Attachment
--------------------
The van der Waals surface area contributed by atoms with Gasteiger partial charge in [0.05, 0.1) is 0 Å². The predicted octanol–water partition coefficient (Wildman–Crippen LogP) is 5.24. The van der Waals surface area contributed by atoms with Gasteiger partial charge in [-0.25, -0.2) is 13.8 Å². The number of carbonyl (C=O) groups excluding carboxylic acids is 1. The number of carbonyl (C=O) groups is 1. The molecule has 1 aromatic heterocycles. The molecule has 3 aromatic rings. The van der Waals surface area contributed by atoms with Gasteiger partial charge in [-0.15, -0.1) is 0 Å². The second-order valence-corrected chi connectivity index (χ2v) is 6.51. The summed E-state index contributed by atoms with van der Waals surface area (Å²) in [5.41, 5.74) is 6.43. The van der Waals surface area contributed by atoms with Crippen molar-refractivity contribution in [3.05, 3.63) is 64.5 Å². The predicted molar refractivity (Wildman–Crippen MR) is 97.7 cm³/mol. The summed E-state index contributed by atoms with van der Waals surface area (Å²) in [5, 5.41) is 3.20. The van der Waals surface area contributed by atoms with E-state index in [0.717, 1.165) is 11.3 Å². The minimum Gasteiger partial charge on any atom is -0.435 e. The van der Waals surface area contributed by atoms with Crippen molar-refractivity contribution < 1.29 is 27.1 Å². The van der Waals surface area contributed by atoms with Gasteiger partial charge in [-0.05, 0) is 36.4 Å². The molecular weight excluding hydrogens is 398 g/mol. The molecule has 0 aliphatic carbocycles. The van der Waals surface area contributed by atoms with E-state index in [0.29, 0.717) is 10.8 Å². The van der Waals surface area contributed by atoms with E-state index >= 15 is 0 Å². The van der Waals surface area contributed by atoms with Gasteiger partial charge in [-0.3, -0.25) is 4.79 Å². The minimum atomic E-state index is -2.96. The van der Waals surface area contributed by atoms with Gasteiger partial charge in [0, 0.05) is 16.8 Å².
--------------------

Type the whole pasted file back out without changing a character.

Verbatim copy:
The van der Waals surface area contributed by atoms with Gasteiger partial charge in [0.05, 0.1) is 0 Å². The predicted octanol–water partition coefficient (Wildman–Crippen LogP) is 5.24. The van der Waals surface area contributed by atoms with Gasteiger partial charge in [-0.25, -0.2) is 13.8 Å². The number of carbonyl (C=O) groups excluding carboxylic acids is 1. The number of carbonyl (C=O) groups is 1. The molecule has 1 aromatic heterocycles. The molecule has 3 aromatic rings. The van der Waals surface area contributed by atoms with Gasteiger partial charge in [-0.15, -0.1) is 0 Å². The second-order valence-corrected chi connectivity index (χ2v) is 6.51. The summed E-state index contributed by atoms with van der Waals surface area (Å²) in [5.41, 5.74) is 6.43. The van der Waals surface area contributed by atoms with Crippen molar-refractivity contribution in [3.05, 3.63) is 64.5 Å². The predicted molar refractivity (Wildman–Crippen MR) is 97.7 cm³/mol. The summed E-state index contributed by atoms with van der Waals surface area (Å²) in [5, 5.41) is 3.20. The van der Waals surface area contributed by atoms with E-state index in [0.717, 1.165) is 11.3 Å². The minimum Gasteiger partial charge on any atom is -0.435 e. The van der Waals surface area contributed by atoms with Crippen molar-refractivity contribution < 1.29 is 27.1 Å². The van der Waals surface area contributed by atoms with Gasteiger partial charge in [-0.05, 0) is 36.4 Å². The molecular weight excluding hydrogens is 398 g/mol. The molecule has 0 aliphatic carbocycles. The van der Waals surface area contributed by atoms with E-state index in [0.29, 0.717) is 10.8 Å². The van der Waals surface area contributed by atoms with E-state index >= 15 is 0 Å². The van der Waals surface area contributed by atoms with Gasteiger partial charge in [-0.3, -0.25) is 4.79 Å². The minimum atomic E-state index is -2.96. The van der Waals surface area contributed by atoms with Gasteiger partial charge in [0, 0.05) is 16.8 Å².